David Westley

News Analysis: The UAE’s new bankruptcy law

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What’s the story? The UAE is in the early stages of implementing a new bankruptcy law, that will allow companies the time they need to restructure their business to regain solvency.

Why is this important? Two reasons. Firstly there are a whole host of companies in the Emirates currently suffering from debt taken on during the boom they are finding difficult to service, and secondly the present legislation involving bankruptcy is an impediment for SMEs to start, invest and grow.

How so? Starting a business is about risk and reward. You take on a calculated level of risk, in return for a calculated expectation of reward.

Presently, there is personal liability for debt: Banks take personal guarantees for small businesses. In the UAE debt that is not repaid is a criminal offense, and can land you in jail.

Consequently, the level of risk for most people is too high, even if they are burning to start a new business. Put another way, the safeguards of a bankruptcy law means less personal risk, so in theory more entrepreneurs will take the plunge.

Given SME’s are usually the most active part of the economy and in totality its biggest employers, that would be good news for the UAE economy as a whole.

What about moral hazard? Crikey, that’s a bit of economic jargon. You mean entrepreneurs will fail to take necessary due diligence over investors money because there is less of a consequence if they fail…

This is unlikely to be true for two reasons:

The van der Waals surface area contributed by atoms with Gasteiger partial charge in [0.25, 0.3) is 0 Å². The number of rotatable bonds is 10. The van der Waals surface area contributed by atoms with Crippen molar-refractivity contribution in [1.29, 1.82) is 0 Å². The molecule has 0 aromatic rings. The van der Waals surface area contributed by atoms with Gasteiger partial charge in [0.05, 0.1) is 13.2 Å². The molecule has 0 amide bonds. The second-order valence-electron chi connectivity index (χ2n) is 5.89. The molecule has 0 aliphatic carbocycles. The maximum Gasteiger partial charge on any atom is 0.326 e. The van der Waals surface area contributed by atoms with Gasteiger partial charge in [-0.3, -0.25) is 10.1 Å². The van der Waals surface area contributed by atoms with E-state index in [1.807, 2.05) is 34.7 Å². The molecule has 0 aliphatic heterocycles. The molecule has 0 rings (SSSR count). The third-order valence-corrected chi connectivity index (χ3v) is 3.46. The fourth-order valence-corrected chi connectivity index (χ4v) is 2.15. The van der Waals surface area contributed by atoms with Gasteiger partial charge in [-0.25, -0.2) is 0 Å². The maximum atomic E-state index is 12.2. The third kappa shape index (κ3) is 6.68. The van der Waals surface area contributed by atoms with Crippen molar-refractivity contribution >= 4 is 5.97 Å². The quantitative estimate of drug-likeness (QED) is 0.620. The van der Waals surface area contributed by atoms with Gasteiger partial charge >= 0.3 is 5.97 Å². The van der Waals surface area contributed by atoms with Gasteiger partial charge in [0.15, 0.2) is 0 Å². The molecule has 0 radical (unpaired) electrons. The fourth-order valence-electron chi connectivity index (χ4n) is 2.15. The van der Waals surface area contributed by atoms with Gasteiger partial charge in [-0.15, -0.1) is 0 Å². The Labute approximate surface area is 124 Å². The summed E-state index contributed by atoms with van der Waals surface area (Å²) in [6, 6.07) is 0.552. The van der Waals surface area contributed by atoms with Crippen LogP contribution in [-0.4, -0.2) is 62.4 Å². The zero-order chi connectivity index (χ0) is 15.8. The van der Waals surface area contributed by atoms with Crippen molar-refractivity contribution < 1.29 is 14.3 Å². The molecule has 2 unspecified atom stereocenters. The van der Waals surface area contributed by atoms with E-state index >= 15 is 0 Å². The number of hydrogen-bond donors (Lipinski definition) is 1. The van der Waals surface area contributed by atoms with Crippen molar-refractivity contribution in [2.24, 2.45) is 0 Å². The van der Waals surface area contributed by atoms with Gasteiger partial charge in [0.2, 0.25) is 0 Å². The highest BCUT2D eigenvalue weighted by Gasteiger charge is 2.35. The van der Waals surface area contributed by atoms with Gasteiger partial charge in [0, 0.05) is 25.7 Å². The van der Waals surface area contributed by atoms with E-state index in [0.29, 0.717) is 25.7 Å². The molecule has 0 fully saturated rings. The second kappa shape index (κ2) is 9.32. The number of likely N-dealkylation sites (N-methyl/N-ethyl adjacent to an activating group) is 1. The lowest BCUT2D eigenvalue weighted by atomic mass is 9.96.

1. There is still a cost of failure: Credit rating, time, personal investment, reputation… all suffer when a business goes under. None of these things can anyone afford to be too cavalier about.

2. Investors are not stupid. They are also taking on risk for reward, and their due diligence always includes an analysis of management along with the business model.

So what do we know about the bankruptcy law so far? As usual, not a lot. We do know that most of the information released has been about giving time to company owners to restructure their business if they have difficulties. When a company files for bankruptcy it is protected from litigation to seize its assets. This is the equivalent of Chapter 11 of US bankruptcy laws.

What has not been discussed is the equivalent of Chapter 7 – i.e. a case where a company cannot be saved and needs to be liquidated. Chapter 7 allows company owners to divest themselves of most of a company’s debts, and so be free to lick their wounds before starting again. This effectively would be the decriminalisation of company debt, and help liberate entrepreneurs to get active again.

Most entrepreneurs fail several times before they make it. It’s just part of being an entrepreneur.

What about personal bankruptcy? Any news here? None at all I am afraid. While in Western economies, personal bankruptcy has become an increasingly legitimate way for normal people to shrug off debts caused by job loss, divorce, personal tragedy, or runaway debts, in the UAE no such law exists.

It would be fantastic to see the equivalent of Chapter 7 and Chapter 13 of the U.S. bankruptcy acts applied in the UAE for personal cases. Chapter 7 as we have discussed involves a liquidation of assets and liabilities, Chapter 13 is the equivalent of Chapter 11 for employees. Those with a regular income keep both their assets and liabilities, but can reschedule repayment terms to make them achievable.  The UAE alternative at the moment is for those unable to repay debts to get on the first plane – something that benefits neither creditor, nor debt holder.

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